So, in most cases, the truly elite, sign up for the journey that they have been told can lead to everything that they’ve ever wanted. They sacrifice large portions of their youth to make football their life, in part, because of the promise of what lies ahead. But the more that they put in the work required to make those dreams become realities, the more that their identities become entangled with their talents. So by the time that they reach high school — and certainly a blue-blood football program like Ohio State — in many ways, there is very little daylight between them as people and as players; either to those on the outside looking in, or for how the athletes see themselves.
So, the more that these players sacrifice to accomplish their goals and the more that they begin to identify themselves increasingly through the lens of their football-focused selves, the more that they stop seeing their goals as childhood dreams, and instead they build them up into what — in their minds — is an inevitable future, methodically and meticulously mapped out years in advanced.
By that point, these players have spent so much time planning and visualizing their planning futures, imaging the joys that they will bring, using them as the carrot at the end of a very fraught stick, that these inevitable outcomes have now become more than just a part of who these athletes are, they are their identity. And not just in the way that others see them, but more importantly in how they see themselves. It can become very difficult to imagine a life without this future that they have been assured of since childhood.
So, when frustrations mount, and a player like Pope begins to realize that this inevitable future that he has been been striving towards for most of his life is very much evitable, it is understandable that emotions would be raw and bad decisions could be made. And, to me, that’s sad, because you know that those decisions were likely made in pain, frustration, and desperation. Imagine the emotions that you would feel when you realize that all of your years of dreaming and your entire sense of who you are as a person finally comes crumbling down around you.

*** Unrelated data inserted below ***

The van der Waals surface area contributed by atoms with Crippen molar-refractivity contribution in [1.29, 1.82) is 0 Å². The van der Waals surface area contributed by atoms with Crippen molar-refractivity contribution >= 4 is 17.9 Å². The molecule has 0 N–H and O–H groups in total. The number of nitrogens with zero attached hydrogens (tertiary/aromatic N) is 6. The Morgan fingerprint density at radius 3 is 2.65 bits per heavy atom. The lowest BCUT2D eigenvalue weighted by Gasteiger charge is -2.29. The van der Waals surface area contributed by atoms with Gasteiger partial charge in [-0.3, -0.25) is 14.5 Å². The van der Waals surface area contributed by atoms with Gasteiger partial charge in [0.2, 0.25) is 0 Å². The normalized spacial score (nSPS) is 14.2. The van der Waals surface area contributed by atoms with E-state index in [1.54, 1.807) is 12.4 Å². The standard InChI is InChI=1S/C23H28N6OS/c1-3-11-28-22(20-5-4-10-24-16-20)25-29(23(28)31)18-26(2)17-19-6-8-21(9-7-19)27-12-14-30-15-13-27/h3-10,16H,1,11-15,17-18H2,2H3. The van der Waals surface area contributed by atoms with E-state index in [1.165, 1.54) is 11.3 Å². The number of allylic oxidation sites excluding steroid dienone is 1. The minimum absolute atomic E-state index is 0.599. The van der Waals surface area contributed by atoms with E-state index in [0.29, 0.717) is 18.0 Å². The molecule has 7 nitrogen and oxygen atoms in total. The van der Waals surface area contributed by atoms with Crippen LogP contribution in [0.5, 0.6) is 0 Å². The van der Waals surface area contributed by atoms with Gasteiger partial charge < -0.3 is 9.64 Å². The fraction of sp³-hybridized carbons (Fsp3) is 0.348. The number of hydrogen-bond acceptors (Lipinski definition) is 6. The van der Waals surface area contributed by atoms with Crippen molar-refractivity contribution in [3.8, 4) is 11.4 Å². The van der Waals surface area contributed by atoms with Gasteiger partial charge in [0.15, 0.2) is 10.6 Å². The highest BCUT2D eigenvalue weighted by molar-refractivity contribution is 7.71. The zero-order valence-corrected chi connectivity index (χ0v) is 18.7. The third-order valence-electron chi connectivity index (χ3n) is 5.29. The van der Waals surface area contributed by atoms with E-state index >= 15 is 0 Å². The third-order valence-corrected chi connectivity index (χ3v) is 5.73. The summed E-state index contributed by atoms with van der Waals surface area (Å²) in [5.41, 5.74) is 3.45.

I remember being Pope’s age, and I know that I likely made more bad decisions than good ones. Saturday night, Pope made a series of bad decisions. The difference between my bad college-age decisions and his is that mine weren’t witnessed by dozens of media members, nearly 100,000 fans, broadcast on national television, and then regurgitated on social media ad nauseam, and I can’t help but have sympathy for a kid going through that — even if the fault is solely his.
Of course, none of this is meant to absolve Pope of his actions, as he is completely responsible for everything that he decided to do. He handled his obvious frustration and anger in the worst possible way, and he did it in public. He was selfish, he was immature, he was out of control, he was disrespectful. So, this is on him; but that doesn’t mean that I can’t still feel badly for him.
Empathy is not something that is given out as a reward for good behavior. That would be transactional, and transactional empathy is not, in fact, empathy at all. Often times, the people who need empathy the most are the ones who we don’t think actually deserve it; and, not coincidentally, they are also often the ones who would benefit from it most.
There are consequences for every action, and the consequences of K’Vaughan Pope’s actions on Saturday night will now shape the rest of his future. Perhaps no more than a few weeks ago, Pope was likely still holding on to his childhood dreams and envisioning a triumphant return to the Ohio Stadium field that would catapult him to all of the generational wealth and joy that he had imagined since childhood.
If those football dreams do eventually come true, it won’t be as a member of the Ohio State football team. That is a fact, and the inevitable conclusion to Saturday night’s outbursts. But it is also sad. Sad for K’Vaughan, sad for his now broken dreams, and sad for anyone who has had to face a difficult reality before they were ready.
I wish K’Vaughan the absolute best on whatever is next for him, and hope that whatever the new versions of his dreams are that he is able to make them come true.